Northern Ireland has a fun spread of festivals, with most action taking place in the capital Belfast. There is everything from sports and music to somewhat controversial loyalist marches. St. Patrick’s Day, the Orangefest, and Belfast Festival all offer something a little different. Most events take place in May.
St. Patrick’s Day
Ireland’s patron saint is celebrated in Northern Ireland on March 17 as much as he is in the south. Don’t forget, they are Irish here, too (not British), only, generally, with a penchant of separation from the south. People dress up in green, fountains are dyed green, and there are parties in the streets. Head to Downpatrick to visit St Patrick’s grave.
Cathedral Quarter Arts Festival
This alternative festival in Belfast, early- to mid-May, is especially popular with the younger crowd. It features art, theater, and music through big name acts at venues within the historic arts quarter of the capital. The event goes over about 10 days and is good for all the family.
The Balmoral Showgrounds in Belfast is the setting for Ireland’s main food and agricultural event. It takes place in mid-May over three days and is fun for the whole family, with hundreds of stands, along with show jumping, sheep-shearing, and a zone for kids to have fun.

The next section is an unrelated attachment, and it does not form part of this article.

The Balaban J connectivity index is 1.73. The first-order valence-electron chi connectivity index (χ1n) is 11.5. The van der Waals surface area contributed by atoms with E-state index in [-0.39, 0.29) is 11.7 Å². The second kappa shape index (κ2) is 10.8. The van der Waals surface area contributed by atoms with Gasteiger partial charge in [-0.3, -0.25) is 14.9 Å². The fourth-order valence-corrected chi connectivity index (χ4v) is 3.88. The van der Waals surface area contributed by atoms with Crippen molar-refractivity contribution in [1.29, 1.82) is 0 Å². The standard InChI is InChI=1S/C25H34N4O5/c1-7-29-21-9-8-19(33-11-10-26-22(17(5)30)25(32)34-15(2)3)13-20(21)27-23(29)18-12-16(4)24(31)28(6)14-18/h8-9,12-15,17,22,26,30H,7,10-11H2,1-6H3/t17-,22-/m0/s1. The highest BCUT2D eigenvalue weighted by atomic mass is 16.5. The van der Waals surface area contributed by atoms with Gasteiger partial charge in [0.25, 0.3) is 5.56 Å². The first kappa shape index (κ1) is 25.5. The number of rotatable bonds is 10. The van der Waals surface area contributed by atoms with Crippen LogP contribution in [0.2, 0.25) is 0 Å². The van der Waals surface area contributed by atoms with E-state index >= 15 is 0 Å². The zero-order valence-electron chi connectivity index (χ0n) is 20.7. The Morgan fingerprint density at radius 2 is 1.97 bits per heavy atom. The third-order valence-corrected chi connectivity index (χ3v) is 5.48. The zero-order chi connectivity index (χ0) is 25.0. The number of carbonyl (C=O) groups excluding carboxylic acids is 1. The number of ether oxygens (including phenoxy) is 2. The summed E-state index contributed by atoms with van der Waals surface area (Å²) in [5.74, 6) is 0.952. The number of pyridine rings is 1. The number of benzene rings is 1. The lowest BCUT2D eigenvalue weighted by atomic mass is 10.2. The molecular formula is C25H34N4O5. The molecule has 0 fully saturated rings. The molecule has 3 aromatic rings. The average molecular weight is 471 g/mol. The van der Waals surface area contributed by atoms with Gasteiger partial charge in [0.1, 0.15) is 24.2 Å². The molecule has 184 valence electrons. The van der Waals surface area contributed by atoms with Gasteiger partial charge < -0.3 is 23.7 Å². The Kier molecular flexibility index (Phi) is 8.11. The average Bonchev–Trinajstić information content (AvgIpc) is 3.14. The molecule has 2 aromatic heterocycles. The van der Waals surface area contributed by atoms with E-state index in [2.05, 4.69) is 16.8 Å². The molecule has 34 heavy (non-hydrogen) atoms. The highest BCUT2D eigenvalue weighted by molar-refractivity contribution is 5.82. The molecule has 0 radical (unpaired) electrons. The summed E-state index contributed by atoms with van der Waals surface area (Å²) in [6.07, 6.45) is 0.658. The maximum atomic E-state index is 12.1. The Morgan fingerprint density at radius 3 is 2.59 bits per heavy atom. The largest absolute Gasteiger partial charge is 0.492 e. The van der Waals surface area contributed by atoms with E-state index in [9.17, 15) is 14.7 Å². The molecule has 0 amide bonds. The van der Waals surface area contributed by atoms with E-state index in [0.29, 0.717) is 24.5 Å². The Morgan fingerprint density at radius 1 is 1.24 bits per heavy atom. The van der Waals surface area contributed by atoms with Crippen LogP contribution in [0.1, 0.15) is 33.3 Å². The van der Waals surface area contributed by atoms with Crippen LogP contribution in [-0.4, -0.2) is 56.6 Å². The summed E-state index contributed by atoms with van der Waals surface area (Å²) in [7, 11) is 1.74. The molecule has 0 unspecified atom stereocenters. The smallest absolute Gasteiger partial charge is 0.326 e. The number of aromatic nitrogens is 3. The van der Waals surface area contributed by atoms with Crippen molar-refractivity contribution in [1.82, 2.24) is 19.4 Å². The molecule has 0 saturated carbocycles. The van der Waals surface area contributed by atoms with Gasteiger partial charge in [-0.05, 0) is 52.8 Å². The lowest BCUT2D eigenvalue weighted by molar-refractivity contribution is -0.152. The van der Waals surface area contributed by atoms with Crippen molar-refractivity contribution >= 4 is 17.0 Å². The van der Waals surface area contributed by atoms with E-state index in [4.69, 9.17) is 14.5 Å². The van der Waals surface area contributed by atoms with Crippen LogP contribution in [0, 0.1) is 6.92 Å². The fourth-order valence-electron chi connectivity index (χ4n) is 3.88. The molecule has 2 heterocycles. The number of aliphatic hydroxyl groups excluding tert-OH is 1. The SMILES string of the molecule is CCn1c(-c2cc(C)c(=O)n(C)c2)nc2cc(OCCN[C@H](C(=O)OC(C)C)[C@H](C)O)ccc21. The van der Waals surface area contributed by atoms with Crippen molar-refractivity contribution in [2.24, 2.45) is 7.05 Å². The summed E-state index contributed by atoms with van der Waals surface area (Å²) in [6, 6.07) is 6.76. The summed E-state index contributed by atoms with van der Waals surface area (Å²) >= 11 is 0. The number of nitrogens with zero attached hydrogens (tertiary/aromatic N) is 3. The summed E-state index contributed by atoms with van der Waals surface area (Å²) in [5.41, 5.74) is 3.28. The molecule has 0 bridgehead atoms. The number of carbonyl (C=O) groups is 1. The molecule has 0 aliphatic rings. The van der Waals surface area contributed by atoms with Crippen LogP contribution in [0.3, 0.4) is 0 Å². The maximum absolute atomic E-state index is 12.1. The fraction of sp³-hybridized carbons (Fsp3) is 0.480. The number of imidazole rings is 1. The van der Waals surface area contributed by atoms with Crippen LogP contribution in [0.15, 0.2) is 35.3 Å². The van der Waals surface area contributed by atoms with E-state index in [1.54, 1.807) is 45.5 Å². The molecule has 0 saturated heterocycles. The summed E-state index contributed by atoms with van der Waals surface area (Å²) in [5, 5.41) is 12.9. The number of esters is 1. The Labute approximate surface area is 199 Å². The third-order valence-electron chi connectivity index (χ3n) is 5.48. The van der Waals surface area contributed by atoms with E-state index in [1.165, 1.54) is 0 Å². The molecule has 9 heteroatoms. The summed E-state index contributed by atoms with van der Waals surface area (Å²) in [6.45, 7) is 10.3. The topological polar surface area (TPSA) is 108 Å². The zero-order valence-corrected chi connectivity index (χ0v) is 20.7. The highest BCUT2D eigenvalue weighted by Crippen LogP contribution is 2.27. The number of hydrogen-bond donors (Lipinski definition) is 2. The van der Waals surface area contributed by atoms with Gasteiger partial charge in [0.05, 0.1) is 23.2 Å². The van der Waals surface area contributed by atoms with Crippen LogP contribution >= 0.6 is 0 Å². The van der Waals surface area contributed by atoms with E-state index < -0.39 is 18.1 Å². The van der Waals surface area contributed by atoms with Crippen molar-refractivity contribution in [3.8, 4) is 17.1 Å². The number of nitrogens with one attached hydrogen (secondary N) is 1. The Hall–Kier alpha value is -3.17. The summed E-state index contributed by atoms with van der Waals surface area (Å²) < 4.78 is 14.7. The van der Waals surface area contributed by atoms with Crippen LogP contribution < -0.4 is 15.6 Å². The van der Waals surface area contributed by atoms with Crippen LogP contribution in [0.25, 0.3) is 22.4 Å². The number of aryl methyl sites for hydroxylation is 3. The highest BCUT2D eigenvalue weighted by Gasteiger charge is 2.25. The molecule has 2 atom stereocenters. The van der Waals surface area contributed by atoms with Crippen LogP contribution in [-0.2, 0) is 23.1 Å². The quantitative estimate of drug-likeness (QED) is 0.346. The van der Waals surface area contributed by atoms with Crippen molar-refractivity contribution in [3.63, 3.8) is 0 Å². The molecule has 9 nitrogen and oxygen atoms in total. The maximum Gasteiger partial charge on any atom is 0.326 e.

Lord Mayor’s Carnival
The colorful street carnival is the highlight of this quirky event in Northern Ireland, which celebrates the end of the Lord Mayor’s tenure in late May. Expect floats, lots of dressing up—including the mayor in all his regalia plus gold carriage—and big fireworks.
The 26-mile run goes via the streets of Belfast and draws in thousands of contenders from around the world. The Belfast Marathon takes place at the end of May and also features a shorter, 16-mile fun run, followed by a grand party at City Hall.
This controversial event on July 12 (‘The Twelfth’) dates from the 1700s and features waves of ‘Orange Men’ marching through city streets across Northern Ireland. These Orange Men are Protestant (loyalists) marking their allegiance to William III (William of Orange) of England and there is lots of flag waving. Naturally, tensions among the Catholic community can be high and security is typically heavy. Best seen in Belfast.
Féile an Phobail
The ‘West Belfast Festival’ is one of Europe’s largest community festivals, featuring thousands of local children in a huge procession on Falls Road in Belfast. Big music acts, poets, and comedians accompany the event, which takes place over 10 days in early August.
The Belfast Festival is a massive event attracting around 50,000 spectators with theatre, dance, pop and rock music, classical music, visual arts, and comedy. The event goes over two weeks, late October through early November, and is worth traveling to Northern Ireland for if you’re in the UK/Irish region.